5 Tips for a Healthy Smile
For many people, an ideal smile is a gleaming white, perfect “Hollywood” smile, with a mouth full of pearly white, perfectly shaped teeth. It’s not a bad goal to have, but for dentists there’s a different definition of an “ideal” smile — one that’s healthy!
A healthy smile doesn’t need perfectly shaped or gleaming white teeth. Instead it’s one where the mouth functions, nothing’s in pain, and there’s no infection. Unfortunately, many people don’t have healthy smiles for a variety of reasons, and it’s our job to help them get their mouths in top condition. So here are our tips for achieving a healthy smile:
Brush and Floss At Least Twice a Day
You’ve probably been told this as long as you’ve been alive. You’re probably tired of hearing it! But the number one tip for keeping your mouth healthy is to do your basic daily oral hygiene at home. In fact, if more people were more diligent with their personal oral care, many dentists would find themselves out of a job!
You should ideally brush your teeth prior to eating, or some hours after. Brushing your teeth too soon after eating can actually cause problems, as your saliva is slightly acidic and will have softened the enamel of your teeth. Don’t apply too much pressure and invest in a good brush. And don’t forget to brush your gums!
Many people find flossing to be a hassle and don’t bother, but it really is important. Flossing removes particles of food between teeth that a brush just isn’t going to get to. The longer that food and debris stays there, the more plaque will build on it and the greater the chance of an infection in your gum.
Get Regular Checkups
If you’ve ever been to a dentist, you’ve been told you need to visit once every six months. For some people this might be more frequent, and for some people it might only be once a year, but typically bi-yearly checkups are the recommendation.
Regular checkups are the key to maintaining a healthy smile. During a routine checkup your dentist or oral hygienist will look for any signs of disease or infection you might have missed. If plaque has started to build up around your teeth, they can use special scraping tools to remove it. They can also perform oral cancer checks.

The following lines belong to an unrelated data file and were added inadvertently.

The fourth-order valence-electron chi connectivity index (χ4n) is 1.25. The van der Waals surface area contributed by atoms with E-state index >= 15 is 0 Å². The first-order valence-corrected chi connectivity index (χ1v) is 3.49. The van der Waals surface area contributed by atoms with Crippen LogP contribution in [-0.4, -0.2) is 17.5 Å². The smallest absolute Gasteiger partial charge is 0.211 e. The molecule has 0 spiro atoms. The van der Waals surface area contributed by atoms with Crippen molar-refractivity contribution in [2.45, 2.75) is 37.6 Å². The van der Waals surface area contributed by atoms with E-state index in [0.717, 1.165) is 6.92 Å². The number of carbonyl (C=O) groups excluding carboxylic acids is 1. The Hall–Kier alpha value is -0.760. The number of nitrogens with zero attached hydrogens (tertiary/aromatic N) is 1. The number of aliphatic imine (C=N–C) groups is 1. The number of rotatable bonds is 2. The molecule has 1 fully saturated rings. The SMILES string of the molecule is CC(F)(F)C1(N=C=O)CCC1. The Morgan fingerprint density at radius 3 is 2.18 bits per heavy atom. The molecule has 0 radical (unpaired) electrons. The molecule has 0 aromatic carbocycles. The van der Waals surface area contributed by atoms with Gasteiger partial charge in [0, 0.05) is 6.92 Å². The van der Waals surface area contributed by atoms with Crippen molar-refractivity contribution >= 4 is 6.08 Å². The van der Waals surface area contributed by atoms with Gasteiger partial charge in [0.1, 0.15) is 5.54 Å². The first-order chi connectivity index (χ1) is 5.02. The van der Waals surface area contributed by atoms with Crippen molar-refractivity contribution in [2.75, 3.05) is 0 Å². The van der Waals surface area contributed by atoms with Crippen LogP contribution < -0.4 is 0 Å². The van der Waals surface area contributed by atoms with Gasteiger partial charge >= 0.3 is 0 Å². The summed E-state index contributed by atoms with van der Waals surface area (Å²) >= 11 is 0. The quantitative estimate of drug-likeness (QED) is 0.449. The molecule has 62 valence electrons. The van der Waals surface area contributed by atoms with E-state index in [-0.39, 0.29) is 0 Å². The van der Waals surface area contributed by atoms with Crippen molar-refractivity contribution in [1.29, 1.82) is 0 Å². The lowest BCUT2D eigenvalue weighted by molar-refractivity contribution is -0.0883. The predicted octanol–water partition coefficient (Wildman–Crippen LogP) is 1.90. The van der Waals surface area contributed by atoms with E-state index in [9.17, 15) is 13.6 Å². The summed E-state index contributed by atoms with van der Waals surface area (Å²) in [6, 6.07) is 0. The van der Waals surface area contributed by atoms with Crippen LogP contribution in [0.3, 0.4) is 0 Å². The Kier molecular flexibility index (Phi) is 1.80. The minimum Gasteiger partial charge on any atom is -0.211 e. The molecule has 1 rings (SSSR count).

Attending your regular checkups gives you that professional eye to make sure everything’s progressing smoothly, and catch problems before they get serious.
Don’t Wait Until You’re In Pain to Get Checked For Something
Gum disease and tooth infections generally don’t hurt in their early stages. By the time you do start to feel pain, they’ve typically advanced quite a way and more intense treatment will be needed.
Learn the early signs of gum disease and see your dentist when they begin. Red, bruised, or bleeding gums are never normal. When you notice these symptoms, see your dentist. If there’s any unusual sensation in your teeth or gums, see the dentist.
Early intervention can be the difference between a scrape and clean or maybe a course of antibiotics, and a root canal or tooth extraction. It’s really not worth putting it off!
Prevent Teeth Staining Before it Happens …
Healthy teeth aren’t perfectly white unless you get teeth whitening. Instead, healthy teeth will generally be an off-white color. If teeth are going black, it’s a sign of a serious problem.
In-between you’ll have stained teeth. Staining isn’t necessarily harmful to your teeth, but it is something most people want to avoid. The best way to do so is avoid food and drink that will cause stains. The worst culprits for teeth staining are:
- Red wine
That’s not to say you should completely avoid these drinks, but take them in moderation. If you’re the sort of person who drunks multiple cups of tea or coffee a day, you’ll notice your teeth get stained a lot faster than someone who only has one cup or so a day.
… and Whiten Your Teeth at the Dentist!
While teeth being stained might not be much of a health issue, using the wrong whitening system can be one.
Not all teeth whitening systems are created equally. For the best results, visit your dentist. In-chair teeth whitening gives you better results faster under professional supervision. You don’t run the same risk of weakening your teeth as with some store-bought bleaching kits.
If you don’t want to pay for in-chair teeth whitening, most dentists stock take-home whitening kits. These are selected by the dental team for their effectiveness and safety, so you know they’re good to use.
By following these five simple tips, you’ll be on the road to achieving — or maintaining — a bright, healthy smile in no time.